One of the great pleasures of being Joan Aiken’s daughter, and curator of her estate, has been answering letters, requests, enquiries, searching into mysteries, and trying to explain the inexplicable in her books – sometimes fielding rumours and random nonsense in the ever expanding farrago of the internet – and sometimes having the extraordinary pleasure of meeting the people whose lives, like mine, she has changed.

One of these, a fan not just of Joan Aiken, but of her alter ego Dido Twite, corresponded with her over a period of five years, and was one of the people I hoped to reach by creating the Joan Aiken website, and replying to some of the letters she had kept – shown on the webpage above.

On that page I wrote:

“Joan Aiken loved to get letters from her readers, and as she was a terrific letter writer herself, some of these correspondents turned into good friends. I couldn’t write back to all of you when she died, but I wanted to let you know how much pleasure you gave her, and share some of your best letters here, and also some of the secrets behind the books that a few of you may already have found out for yourselves… “


One of these, is that the books themselves provide a lifelong companionship.

What I know readers feel, what I feel when I read my mother’s books, is that I am alone with her, while she is alone. Joan Aiken put so much of herself, her thoughtful personality into her books, that you will never be completely without her guiding vision again. In the same way, she filled her books with the memory of her own mother, here appearing as Masha, in Blackground and she describes the same powerful feeling:

That young correspondent, now a writer herself, did see her own letter on the website and so was able to get in touch, describing her devotion to the books, and the importance of her letters to Joan, and saying something I completely understood, and that I possibly could have said myself:

“I never quite managed to explain that her characters assuaged my own loneliness.”

When she came on a visit from America, having arranged to meet me, I was able to show her the letters she had written to my mother years before.

Afterwards she wrote:

“I try to tell Lizza what her mother’s books meant to me — mean to me — but I stumble, because even now I’m not sure of the extent of their meaning. There have been other books, of course, that have wrapped themselves around my entire existence. I cloak myself in their characters and wear them around. These books are different from each other, and I am different reading them, living them, but taking them on, amounts to the same thing. Like Dido Twite, like Joan Aiken, like the rediscovery of myself on the page at Lizza Aiken’s kitchen table, these books all say the same thing. They say, “You are worthy. Be brave.”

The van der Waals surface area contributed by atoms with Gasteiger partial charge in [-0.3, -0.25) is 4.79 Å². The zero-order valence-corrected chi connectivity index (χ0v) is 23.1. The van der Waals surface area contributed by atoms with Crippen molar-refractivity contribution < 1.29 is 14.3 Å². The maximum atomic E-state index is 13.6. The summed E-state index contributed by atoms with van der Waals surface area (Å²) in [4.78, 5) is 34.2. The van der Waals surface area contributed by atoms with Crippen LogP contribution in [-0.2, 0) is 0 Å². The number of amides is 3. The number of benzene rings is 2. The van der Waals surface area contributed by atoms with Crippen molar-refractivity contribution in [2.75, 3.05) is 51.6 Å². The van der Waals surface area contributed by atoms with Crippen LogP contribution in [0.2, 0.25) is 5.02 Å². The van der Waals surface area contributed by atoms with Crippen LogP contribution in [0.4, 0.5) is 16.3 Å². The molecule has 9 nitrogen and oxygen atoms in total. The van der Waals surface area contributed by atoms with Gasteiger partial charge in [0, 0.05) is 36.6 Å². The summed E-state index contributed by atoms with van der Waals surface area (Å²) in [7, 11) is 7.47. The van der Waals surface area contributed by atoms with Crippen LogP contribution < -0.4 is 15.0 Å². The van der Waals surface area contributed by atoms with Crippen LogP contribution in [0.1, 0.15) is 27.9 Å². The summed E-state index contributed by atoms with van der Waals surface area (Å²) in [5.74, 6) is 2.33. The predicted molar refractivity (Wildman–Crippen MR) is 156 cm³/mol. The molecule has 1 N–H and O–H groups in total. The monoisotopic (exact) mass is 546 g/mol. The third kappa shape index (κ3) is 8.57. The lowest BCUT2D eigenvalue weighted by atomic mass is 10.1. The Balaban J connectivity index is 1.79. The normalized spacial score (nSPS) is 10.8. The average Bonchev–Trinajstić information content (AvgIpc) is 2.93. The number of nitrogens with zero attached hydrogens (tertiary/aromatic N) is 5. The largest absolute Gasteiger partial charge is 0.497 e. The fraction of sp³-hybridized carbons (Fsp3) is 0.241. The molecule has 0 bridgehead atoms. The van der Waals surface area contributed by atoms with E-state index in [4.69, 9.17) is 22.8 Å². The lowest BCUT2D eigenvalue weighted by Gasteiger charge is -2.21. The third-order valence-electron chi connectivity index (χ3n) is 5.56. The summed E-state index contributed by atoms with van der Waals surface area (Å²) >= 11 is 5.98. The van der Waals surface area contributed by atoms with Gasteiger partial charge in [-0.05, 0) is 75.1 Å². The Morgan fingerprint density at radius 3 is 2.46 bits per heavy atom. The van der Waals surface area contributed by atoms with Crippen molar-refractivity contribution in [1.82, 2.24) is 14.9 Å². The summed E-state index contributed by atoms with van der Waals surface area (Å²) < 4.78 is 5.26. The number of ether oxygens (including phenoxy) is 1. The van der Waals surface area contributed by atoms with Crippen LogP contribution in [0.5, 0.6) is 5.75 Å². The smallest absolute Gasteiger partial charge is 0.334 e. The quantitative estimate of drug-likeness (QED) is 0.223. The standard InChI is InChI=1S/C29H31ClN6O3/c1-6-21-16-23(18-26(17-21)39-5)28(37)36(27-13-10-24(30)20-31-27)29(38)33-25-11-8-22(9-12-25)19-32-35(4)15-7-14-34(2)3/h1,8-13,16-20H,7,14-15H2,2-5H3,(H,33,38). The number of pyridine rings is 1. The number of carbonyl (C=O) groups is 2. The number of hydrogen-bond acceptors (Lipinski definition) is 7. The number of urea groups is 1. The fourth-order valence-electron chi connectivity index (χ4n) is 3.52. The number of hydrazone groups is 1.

And so, nearly twenty years later, on Joan Aiken’s behalf, here I still am…

And below in the comments are some more grateful messages about Joando add your own?

Visit the website – maybe your letter is there? http://www.joanaiken.com/pages/letters.html

Read more: Being Joan Aiken’s Pen Pal Changed My Life –

A Joan Aiken Gift for Christmas…and for Ever After

gift-wreath-2 Literary treasure for the young of all ages!

Sometimes Joan Aiken would write at the end of a story: “I know, because I was there.”

Now I feel the same way about these stories – because I was there when she first told them to me,  on walks, on train journeys or at bedtime, from my earliest years onwards,  I had no idea how these stories were going to shape my life, I know I shall never forget them, and now I’m delighted to pass on the gift of this collection of favourites to you, and give you a taste of some Aiken magic…

Author Katherine Rundell wrote:

“The voice that tells these stories is wiser and braver than us…someone who knows the ways of the world and loves it anyway.”

Joan Aiken knew hundreds of  stories, and could weave them together and make them her own – she filled them with all the elements that the young imagine and desire – whether it be friendship or delectable food, magic or hilarious mayhem, wild adventure and danger, or a warm and happy ending.

One of Joan Aiken’s literary heroines was E.Nesbit, who had an equally wicked way of making hay with traditional Fairy Tales; in their ‘modern’ versions of familiar tales you’ll find a brace of unfortunate Royal Christenings and some very feisty baby princesses.  For example when Grisel, one of Aiken’s ‘dreadful old fairy ladies’ pops out of a vase on the mantelpiece (without an invitation of course!) and hooks the baby out of its cot:

“…the baby hit her a fearful whack on the front teeth with its heavy silver rattle. There was a terrible scene. The King and Queen were far too well bred to laugh, but they looked as though they would have liked to…”